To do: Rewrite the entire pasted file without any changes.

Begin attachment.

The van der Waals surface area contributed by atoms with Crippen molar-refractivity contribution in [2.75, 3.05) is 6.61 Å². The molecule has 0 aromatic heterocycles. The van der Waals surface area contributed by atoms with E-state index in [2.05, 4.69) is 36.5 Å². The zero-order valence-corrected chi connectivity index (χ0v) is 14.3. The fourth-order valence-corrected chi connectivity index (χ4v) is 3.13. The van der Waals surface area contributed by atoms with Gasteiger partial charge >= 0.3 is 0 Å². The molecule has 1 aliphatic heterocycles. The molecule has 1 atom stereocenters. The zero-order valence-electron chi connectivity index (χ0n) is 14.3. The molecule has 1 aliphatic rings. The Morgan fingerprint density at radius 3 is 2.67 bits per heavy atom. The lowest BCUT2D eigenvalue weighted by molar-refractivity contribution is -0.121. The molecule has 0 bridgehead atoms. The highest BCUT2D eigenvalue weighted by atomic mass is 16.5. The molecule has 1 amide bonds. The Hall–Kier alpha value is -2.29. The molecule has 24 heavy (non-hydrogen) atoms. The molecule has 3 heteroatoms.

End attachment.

The van der Waals surface area contributed by atoms with Crippen molar-refractivity contribution in [2.75, 3.05) is 6.61 Å². The molecule has 0 aromatic heterocycles. The van der Waals surface area contributed by atoms with E-state index in [2.05, 4.69) is 36.5 Å². The zero-order valence-corrected chi connectivity index (χ0v) is 14.3. The fourth-order valence-corrected chi connectivity index (χ4v) is 3.13. The van der Waals surface area contributed by atoms with Gasteiger partial charge >= 0.3 is 0 Å². The molecule has 1 aliphatic heterocycles. The molecule has 1 atom stereocenters. The zero-order valence-electron chi connectivity index (χ0n) is 14.3. The molecule has 1 aliphatic rings. The Morgan fingerprint density at radius 3 is 2.67 bits per heavy atom. The lowest BCUT2D eigenvalue weighted by molar-refractivity contribution is -0.121. The molecule has 0 bridgehead atoms. The highest BCUT2D eigenvalue weighted by atomic mass is 16.5. The molecule has 1 amide bonds. The Hall–Kier alpha value is -2.29. The molecule has 24 heavy (non-hydrogen) atoms. The molecule has 3 heteroatoms.